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Implementing Strategies: Management and Operations Issues

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Strategic management process starts with development of mission and vision statements and then, internal and external audits will be performed in order to establish long-term objectives which will be tried to reach through generation, evaluation and selection of strategies. Yet, the strategic management process does not end when the firm decides what strategy or strategies to pursue. Strategic thoughts must be translated into strategic actions. Even the most technically perfect strategic plan will serve little purpose if it is not implemented. However, implementing strategy affects an organization from top to bottom. It affects all functional areas of a business, thus, without understanding and commitment, strategy-implementation efforts face major problems.

The Nature of Strategy Implementation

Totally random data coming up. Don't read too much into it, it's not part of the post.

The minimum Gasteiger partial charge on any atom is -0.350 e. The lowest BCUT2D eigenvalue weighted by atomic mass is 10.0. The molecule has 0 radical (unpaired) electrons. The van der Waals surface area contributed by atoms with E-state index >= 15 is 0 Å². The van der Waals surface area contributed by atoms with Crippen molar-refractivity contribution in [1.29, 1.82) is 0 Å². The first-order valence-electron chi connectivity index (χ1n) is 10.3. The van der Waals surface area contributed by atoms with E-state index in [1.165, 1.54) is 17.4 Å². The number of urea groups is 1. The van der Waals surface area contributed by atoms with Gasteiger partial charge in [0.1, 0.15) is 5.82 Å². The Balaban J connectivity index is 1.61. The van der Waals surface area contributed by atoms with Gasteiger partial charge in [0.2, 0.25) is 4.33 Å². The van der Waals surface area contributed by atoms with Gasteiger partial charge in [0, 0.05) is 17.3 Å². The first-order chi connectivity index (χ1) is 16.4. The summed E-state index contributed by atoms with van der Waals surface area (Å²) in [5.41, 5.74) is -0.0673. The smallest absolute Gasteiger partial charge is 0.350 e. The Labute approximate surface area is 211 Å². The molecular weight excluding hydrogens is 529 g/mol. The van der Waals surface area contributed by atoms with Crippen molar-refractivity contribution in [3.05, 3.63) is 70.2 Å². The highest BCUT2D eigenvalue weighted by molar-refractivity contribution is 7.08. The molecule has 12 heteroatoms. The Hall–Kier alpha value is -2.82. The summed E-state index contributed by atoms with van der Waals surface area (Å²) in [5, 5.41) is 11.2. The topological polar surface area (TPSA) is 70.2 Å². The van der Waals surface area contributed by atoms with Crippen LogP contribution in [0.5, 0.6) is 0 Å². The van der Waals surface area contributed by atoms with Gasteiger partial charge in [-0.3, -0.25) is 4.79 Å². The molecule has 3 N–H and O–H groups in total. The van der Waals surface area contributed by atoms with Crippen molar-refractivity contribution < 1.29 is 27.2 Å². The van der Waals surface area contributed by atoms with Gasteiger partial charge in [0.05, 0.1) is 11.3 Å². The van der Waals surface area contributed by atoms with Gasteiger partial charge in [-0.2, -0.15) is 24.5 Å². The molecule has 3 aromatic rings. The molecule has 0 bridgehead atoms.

Although inextricably linked, strategy implementation is fundamentally different from strategy formulation as shown in Table 1.

Table 1. Strategy Formulation vs. Strategy Implementation

Strategy Formulation Strategy Implementation

Positioning forces before action Managing forces during action

Focuses on effectiveness Focuses on efficiency

Primarily an intellectual process Primarily an operational process

Requires good intuitive and analytical skills Requires special motivation and leadership skills

Requires coordination among a few individuals Requires coordination among many individuals

Management Perspectives

In all but the smallest organizations, the transition from strategy formulation to strategy implementation requires a shift from strategists to divisional and functional managers. Implementation problems can arise because of this shift in responsibility, especially if strategy-formulation decisions come as a surprise to middle and lower-level managers.

Since managers and employees are motivated more by self-interests than by organizational interests, unless the two coincide, it is essential that divisional and functional managers be involved as much as possible in strategy formulation activities. And of equal importance, strategists must be also involved as much as possible in strategy implementation activities. Moreover, the rationale for objectives and strategies should be understood and clearly communicated throughout the organization. Major competitors' accomplishments, products, plans, actions, and performance should be apparent to all organizational members. Major external opportunities and threats should be clear,



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